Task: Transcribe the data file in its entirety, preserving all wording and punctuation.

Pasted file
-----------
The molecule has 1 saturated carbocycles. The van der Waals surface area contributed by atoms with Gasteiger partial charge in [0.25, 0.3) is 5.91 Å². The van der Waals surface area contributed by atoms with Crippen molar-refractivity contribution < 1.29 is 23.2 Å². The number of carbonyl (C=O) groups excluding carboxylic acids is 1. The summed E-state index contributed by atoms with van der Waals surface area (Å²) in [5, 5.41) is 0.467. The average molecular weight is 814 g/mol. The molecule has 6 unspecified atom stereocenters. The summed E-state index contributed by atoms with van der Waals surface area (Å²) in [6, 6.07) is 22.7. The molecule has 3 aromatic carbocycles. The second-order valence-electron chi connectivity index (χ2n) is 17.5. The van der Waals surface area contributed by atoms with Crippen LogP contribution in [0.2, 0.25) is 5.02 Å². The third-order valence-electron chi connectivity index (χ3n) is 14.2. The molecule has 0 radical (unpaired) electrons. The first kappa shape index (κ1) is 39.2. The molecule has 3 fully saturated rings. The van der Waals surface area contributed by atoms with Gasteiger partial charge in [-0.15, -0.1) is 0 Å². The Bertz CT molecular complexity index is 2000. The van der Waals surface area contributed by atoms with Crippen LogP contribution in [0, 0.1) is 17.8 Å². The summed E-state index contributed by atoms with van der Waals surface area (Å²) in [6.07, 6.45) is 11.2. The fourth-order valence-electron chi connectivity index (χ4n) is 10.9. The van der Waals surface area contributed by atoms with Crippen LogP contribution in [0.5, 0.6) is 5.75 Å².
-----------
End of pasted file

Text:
The molecule has 1 saturated carbocycles. The van der Waals surface area contributed by atoms with Gasteiger partial charge in [0.25, 0.3) is 5.91 Å². The van der Waals surface area contributed by atoms with Crippen molar-refractivity contribution < 1.29 is 23.2 Å². The number of carbonyl (C=O) groups excluding carboxylic acids is 1. The summed E-state index contributed by atoms with van der Waals surface area (Å²) in [5, 5.41) is 0.467. The average molecular weight is 814 g/mol. The molecule has 6 unspecified atom stereocenters. The summed E-state index contributed by atoms with van der Waals surface area (Å²) in [6, 6.07) is 22.7. The molecule has 3 aromatic carbocycles. The second-order valence-electron chi connectivity index (χ2n) is 17.5. The van der Waals surface area contributed by atoms with Crippen LogP contribution in [0.2, 0.25) is 5.02 Å². The third-order valence-electron chi connectivity index (χ3n) is 14.2. The molecule has 0 radical (unpaired) electrons. The first kappa shape index (κ1) is 39.2. The molecule has 3 fully saturated rings. The van der Waals surface area contributed by atoms with Gasteiger partial charge in [-0.15, -0.1) is 0 Å². The Bertz CT molecular complexity index is 2000. The van der Waals surface area contributed by atoms with Crippen LogP contribution in [0, 0.1) is 17.8 Å². The summed E-state index contributed by atoms with van der Waals surface area (Å²) in [6.07, 6.45) is 11.2. The fourth-order valence-electron chi connectivity index (χ4n) is 10.9. The van der Waals surface area contributed by atoms with Crippen LogP contribution in [0.5, 0.6) is 5.75 Å².